Maybe their tax payments got lost in the mail.
The U.S. Postal Service turns out to have more tax delinquents in its ranks than any other federal agency or department, according to the Internal Revenue Service.
IRS statistics from 2008 detailing the amount of money federal workers failed to pay the government in taxes showed postal service employees owed $297.93 million -- nearly 10 percent of the $3.04 billion owed by federal employees and retirees from dozens of agencies.
The tax gap among federal workers comes at a time when the federal government is running record deficits and trying to raise the $12 trillion debt limit so that it can continue spending at record levels next year.
USPS spokesman Mark Saunders said in a written statement that it's "important" to consider that the percentage of those owing taxes at the postal service is "relatively small" compared with other agencies. The postal service is the largest federal employer outside the military, so it would predictably have a relatively large number of delinquents -- the actual percentage of those failing to pay taxes, 3.95 percent, was less than at a number of other agencies.
But with $297 million in unpaid taxes, Saunders said the postal service is still trying to lick the problem. In Post Office terms, that kind of money could buy 677,122,172 stamps.
"We urge our employees to comply with all tax laws and are encouraged that many who have been delinquent have agreed to payment plan with the IRS," Saunders said. Of the Postal Service's more than 732,000 employees, about 29,000 owed taxes.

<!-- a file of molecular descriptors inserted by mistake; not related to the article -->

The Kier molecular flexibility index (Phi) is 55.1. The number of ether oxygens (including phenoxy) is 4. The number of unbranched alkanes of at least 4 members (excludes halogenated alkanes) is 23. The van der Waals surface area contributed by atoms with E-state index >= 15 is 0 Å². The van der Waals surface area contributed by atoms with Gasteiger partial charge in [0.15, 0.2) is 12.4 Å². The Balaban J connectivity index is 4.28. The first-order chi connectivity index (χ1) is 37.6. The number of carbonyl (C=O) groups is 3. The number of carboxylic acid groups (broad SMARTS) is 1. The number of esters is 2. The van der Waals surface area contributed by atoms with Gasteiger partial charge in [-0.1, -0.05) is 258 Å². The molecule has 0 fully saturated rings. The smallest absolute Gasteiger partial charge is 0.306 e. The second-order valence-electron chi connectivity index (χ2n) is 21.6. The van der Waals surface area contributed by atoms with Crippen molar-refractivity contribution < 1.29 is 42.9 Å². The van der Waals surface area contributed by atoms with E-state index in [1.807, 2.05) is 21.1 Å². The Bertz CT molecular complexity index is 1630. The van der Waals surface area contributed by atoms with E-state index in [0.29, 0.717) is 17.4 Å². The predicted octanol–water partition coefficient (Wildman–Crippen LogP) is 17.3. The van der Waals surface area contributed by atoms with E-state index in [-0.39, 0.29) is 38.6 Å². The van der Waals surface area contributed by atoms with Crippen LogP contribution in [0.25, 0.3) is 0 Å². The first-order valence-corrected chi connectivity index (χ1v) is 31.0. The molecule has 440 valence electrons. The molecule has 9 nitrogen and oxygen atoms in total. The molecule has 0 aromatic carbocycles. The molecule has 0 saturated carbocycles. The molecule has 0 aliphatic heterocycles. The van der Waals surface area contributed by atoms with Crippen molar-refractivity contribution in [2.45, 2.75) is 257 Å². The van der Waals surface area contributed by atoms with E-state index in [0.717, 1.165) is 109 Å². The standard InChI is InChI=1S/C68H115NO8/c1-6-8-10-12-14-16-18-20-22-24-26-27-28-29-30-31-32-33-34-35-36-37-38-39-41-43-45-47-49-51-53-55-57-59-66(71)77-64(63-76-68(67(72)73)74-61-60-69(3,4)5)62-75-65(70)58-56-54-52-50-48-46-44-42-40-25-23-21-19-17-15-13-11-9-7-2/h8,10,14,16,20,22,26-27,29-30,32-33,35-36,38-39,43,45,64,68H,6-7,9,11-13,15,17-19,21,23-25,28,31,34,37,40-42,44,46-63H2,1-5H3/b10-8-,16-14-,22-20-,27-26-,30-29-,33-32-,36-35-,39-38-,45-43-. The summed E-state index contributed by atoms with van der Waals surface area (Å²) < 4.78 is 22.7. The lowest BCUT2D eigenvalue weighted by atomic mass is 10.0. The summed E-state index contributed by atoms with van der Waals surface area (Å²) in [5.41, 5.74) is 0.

The data from late 2008 covered all agencies with more than 25 employees and mostly covered the 2007 tax year -- the most recently available data. It was not clear how much of the money has been repaid. The data showed just about every federal sector had tax evaders, but the problem was far worse in certain corners of the government.
The military, between active duty personnel and reserves, accounted for $301 million of the total owed to the government.
Military retirees accounted for another $1.34 billion. The only department that came anywhere close to the Postal Service's IRS bill was the Department of Veterans Affairs, which owed $131.29 million.
That bill was $2.47 million for the U.S. Senate; $5.81 million for the House of Representatives; and about $813,000 for the Executive Office of the President.
The Treasury Department owed $6.99 million. But the treasury actually boasted the best rate of all the departments, with only .98 percent of its employees labeled as tax delinquents. Inside the treasury, the IRS had a rate of .76 percent. Perhaps accounting for the low rate at the IRS is the fact that IRS employees can be fired for failing to pay taxes.
The agency with the highest percentage was the National Capital Planning Commission, which had a rate of 10.42 percent.